Using Oats in Poultry Diets
Oat grains are composed of about 20% hulls, resulting in a high fiber/low energy grain. The hull-less or naked oat, however, has a feeding value similar to that of corn. The energy content of naked oats is 17% and the energy content is similar to that of wheat. Oat lipids have a high proportion of palmitic acid leading to a “harder” fat being deposited in the chicken carcass.
Oats (both regular and naked) contain beta-glucans, which can cause digestive problems and sticky litter when fed to poultry. Researchers have reported that up to 40% of naked oats could be included in broiler diets with no adverse effect on growth, feed efficiency, shrinkage, dressing percentage or bone strength.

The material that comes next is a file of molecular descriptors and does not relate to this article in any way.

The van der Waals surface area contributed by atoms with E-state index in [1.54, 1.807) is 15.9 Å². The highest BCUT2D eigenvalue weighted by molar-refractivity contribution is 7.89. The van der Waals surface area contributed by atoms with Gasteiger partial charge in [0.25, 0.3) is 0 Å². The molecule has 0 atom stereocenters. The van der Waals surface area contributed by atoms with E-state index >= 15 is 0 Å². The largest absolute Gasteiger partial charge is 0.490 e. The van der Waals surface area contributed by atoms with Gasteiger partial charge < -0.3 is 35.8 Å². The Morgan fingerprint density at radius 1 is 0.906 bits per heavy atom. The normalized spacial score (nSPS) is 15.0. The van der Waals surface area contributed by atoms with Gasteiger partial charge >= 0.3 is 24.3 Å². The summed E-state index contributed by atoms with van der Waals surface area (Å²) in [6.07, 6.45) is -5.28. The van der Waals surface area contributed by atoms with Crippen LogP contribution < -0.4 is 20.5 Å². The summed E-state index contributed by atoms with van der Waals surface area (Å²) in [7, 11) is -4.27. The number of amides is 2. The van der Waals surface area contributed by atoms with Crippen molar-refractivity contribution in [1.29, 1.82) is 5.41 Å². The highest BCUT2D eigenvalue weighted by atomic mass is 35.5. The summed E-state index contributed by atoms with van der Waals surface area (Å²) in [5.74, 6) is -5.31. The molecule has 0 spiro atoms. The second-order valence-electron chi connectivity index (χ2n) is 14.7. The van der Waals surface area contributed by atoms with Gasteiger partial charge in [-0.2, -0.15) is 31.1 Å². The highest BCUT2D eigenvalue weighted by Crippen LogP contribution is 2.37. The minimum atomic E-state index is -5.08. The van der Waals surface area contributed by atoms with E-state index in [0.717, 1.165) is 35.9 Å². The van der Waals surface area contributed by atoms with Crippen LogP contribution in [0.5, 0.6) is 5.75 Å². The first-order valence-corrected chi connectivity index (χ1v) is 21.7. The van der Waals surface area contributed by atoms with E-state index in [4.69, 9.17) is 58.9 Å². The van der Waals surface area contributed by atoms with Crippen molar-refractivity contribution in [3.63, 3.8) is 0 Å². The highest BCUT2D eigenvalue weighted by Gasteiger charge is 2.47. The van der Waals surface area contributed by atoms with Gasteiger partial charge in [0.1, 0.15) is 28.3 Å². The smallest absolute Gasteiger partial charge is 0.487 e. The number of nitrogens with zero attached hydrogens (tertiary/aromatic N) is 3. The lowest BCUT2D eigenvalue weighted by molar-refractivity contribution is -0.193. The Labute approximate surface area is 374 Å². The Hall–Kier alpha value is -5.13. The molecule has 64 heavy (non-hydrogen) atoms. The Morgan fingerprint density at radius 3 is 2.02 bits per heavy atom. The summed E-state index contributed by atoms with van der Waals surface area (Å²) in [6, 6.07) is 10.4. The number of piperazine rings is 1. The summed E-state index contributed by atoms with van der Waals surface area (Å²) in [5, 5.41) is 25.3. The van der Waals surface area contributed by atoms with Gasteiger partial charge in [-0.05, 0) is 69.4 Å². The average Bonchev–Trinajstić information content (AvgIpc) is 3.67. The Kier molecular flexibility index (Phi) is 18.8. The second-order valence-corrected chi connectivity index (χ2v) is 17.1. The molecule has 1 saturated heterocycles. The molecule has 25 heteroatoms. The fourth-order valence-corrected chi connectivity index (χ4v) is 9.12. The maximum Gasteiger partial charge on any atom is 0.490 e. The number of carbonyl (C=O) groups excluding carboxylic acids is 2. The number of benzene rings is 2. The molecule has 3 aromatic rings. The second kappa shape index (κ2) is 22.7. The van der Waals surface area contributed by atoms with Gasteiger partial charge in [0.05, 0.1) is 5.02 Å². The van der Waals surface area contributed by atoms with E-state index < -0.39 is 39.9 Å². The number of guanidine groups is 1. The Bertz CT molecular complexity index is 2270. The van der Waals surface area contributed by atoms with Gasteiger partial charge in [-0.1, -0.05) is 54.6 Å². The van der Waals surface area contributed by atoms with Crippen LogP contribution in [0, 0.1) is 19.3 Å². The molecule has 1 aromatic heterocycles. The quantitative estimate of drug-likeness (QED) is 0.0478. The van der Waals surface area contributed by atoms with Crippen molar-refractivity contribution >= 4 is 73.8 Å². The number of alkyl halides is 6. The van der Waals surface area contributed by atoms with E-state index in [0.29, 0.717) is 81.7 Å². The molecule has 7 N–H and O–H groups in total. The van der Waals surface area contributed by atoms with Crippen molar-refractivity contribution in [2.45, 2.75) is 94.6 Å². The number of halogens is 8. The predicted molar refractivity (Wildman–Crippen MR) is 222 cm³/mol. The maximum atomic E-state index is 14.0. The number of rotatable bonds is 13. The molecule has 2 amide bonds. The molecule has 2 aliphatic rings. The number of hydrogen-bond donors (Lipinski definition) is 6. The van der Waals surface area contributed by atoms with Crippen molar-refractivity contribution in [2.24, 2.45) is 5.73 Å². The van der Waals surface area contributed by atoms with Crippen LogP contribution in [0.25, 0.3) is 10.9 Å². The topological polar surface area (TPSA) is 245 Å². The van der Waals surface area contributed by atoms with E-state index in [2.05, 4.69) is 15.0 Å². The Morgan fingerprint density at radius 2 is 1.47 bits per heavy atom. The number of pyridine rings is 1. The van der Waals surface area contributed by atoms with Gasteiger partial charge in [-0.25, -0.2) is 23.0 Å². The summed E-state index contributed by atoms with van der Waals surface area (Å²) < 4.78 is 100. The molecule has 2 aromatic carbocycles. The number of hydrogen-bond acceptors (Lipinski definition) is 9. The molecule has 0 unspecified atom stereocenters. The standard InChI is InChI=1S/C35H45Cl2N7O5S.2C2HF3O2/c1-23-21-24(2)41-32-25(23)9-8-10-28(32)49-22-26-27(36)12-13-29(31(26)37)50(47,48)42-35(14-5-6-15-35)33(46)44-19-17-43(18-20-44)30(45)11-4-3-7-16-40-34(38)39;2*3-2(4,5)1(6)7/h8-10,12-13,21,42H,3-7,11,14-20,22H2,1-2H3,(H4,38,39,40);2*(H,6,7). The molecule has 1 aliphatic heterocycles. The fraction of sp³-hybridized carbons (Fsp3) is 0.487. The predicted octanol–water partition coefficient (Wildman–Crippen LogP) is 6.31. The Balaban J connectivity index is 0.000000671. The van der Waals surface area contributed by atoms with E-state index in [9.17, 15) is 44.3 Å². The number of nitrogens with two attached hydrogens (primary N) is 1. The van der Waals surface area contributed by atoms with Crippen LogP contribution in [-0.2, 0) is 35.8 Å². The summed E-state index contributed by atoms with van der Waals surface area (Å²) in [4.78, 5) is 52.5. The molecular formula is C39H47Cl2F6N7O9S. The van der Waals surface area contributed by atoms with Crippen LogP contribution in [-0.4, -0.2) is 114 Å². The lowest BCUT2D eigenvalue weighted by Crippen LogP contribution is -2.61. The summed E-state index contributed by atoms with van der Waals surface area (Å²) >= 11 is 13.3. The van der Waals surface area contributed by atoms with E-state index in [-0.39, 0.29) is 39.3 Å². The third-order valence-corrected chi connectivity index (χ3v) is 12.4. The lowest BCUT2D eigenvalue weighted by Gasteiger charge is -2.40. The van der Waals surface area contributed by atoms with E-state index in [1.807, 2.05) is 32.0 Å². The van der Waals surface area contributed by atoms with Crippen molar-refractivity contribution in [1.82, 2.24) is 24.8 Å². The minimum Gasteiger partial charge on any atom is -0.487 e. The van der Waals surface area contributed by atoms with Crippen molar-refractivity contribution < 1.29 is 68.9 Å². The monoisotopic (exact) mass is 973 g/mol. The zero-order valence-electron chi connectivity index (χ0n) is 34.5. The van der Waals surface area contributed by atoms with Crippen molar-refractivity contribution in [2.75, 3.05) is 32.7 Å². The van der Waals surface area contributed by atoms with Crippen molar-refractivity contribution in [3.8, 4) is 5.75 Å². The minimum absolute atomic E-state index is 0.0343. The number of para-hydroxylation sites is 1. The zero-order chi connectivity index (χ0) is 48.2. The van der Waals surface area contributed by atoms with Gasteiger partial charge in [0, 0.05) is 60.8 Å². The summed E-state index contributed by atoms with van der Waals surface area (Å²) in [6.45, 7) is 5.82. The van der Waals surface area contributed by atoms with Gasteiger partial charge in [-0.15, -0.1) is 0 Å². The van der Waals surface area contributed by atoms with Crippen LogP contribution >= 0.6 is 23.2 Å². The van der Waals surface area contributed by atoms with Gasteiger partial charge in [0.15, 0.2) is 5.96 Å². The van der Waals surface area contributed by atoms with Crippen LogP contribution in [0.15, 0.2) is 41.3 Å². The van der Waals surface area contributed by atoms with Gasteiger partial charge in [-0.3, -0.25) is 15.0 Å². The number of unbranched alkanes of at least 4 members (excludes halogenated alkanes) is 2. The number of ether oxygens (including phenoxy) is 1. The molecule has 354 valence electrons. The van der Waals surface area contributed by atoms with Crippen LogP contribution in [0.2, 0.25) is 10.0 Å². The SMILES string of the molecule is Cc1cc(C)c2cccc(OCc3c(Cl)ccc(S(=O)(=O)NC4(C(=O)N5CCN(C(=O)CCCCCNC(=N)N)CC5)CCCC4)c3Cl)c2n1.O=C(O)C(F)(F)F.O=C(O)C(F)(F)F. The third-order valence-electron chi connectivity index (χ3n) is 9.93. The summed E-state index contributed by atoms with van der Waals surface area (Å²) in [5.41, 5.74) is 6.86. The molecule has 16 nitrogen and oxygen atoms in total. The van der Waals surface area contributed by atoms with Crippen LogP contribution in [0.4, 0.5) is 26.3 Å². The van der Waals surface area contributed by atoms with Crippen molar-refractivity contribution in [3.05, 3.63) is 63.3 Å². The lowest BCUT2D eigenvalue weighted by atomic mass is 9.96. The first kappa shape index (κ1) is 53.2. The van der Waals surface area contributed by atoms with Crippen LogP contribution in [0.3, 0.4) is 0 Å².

At 50% inclusion in broiler diets, naked oats have been shown to have a negative effect on some sensory quality parameters (tenderness, juiciness and to some extent stringiness and rubberiness). This was not found at the 25% inclusion level. Some research reports indicate that up to 66% of naked oats can be included in layer diets with no adverse effects on egg yolk, feed intake, egg weight, or egg production.
Oat groats are made by dehulling oats and removing all fines and broken kernels.